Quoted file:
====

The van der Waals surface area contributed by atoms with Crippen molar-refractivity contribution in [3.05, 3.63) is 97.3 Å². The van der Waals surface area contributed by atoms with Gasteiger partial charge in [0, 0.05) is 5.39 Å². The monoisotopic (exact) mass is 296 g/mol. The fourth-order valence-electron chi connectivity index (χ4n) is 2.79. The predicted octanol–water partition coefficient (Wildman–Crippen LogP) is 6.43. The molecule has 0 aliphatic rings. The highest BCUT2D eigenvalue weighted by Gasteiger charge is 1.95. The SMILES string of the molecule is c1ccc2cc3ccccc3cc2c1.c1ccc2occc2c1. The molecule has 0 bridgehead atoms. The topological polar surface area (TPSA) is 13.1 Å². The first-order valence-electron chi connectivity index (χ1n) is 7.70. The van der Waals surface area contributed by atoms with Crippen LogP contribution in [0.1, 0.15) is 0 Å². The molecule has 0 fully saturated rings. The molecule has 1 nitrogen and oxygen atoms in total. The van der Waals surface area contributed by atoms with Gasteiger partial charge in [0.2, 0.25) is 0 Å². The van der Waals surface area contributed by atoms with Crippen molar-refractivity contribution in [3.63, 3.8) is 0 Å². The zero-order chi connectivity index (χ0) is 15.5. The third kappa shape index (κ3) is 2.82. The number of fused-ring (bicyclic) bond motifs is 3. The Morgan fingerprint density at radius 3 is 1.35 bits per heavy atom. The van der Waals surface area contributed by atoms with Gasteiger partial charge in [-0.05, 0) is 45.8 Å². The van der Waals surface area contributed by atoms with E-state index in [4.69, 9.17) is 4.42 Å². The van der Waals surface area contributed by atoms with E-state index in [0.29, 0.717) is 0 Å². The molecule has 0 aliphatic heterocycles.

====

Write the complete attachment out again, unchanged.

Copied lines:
The van der Waals surface area contributed by atoms with Crippen molar-refractivity contribution in [3.05, 3.63) is 97.3 Å². The van der Waals surface area contributed by atoms with Gasteiger partial charge in [0, 0.05) is 5.39 Å². The monoisotopic (exact) mass is 296 g/mol. The fourth-order valence-electron chi connectivity index (χ4n) is 2.79. The predicted octanol–water partition coefficient (Wildman–Crippen LogP) is 6.43. The molecule has 0 aliphatic rings. The highest BCUT2D eigenvalue weighted by Gasteiger charge is 1.95. The SMILES string of the molecule is c1ccc2cc3ccccc3cc2c1.c1ccc2occc2c1. The molecule has 0 bridgehead atoms. The topological polar surface area (TPSA) is 13.1 Å². The first-order valence-electron chi connectivity index (χ1n) is 7.70. The van der Waals surface area contributed by atoms with Crippen LogP contribution in [0.1, 0.15) is 0 Å². The molecule has 0 fully saturated rings. The molecule has 1 nitrogen and oxygen atoms in total. The van der Waals surface area contributed by atoms with Gasteiger partial charge in [0.2, 0.25) is 0 Å². The van der Waals surface area contributed by atoms with Crippen molar-refractivity contribution in [3.63, 3.8) is 0 Å². The zero-order chi connectivity index (χ0) is 15.5. The third kappa shape index (κ3) is 2.82. The number of fused-ring (bicyclic) bond motifs is 3. The Morgan fingerprint density at radius 3 is 1.35 bits per heavy atom. The van der Waals surface area contributed by atoms with Gasteiger partial charge in [-0.05, 0) is 45.8 Å². The van der Waals surface area contributed by atoms with E-state index in [4.69, 9.17) is 4.42 Å². The van der Waals surface area contributed by atoms with E-state index in [0.29, 0.717) is 0 Å². The molecule has 0 aliphatic heterocycles.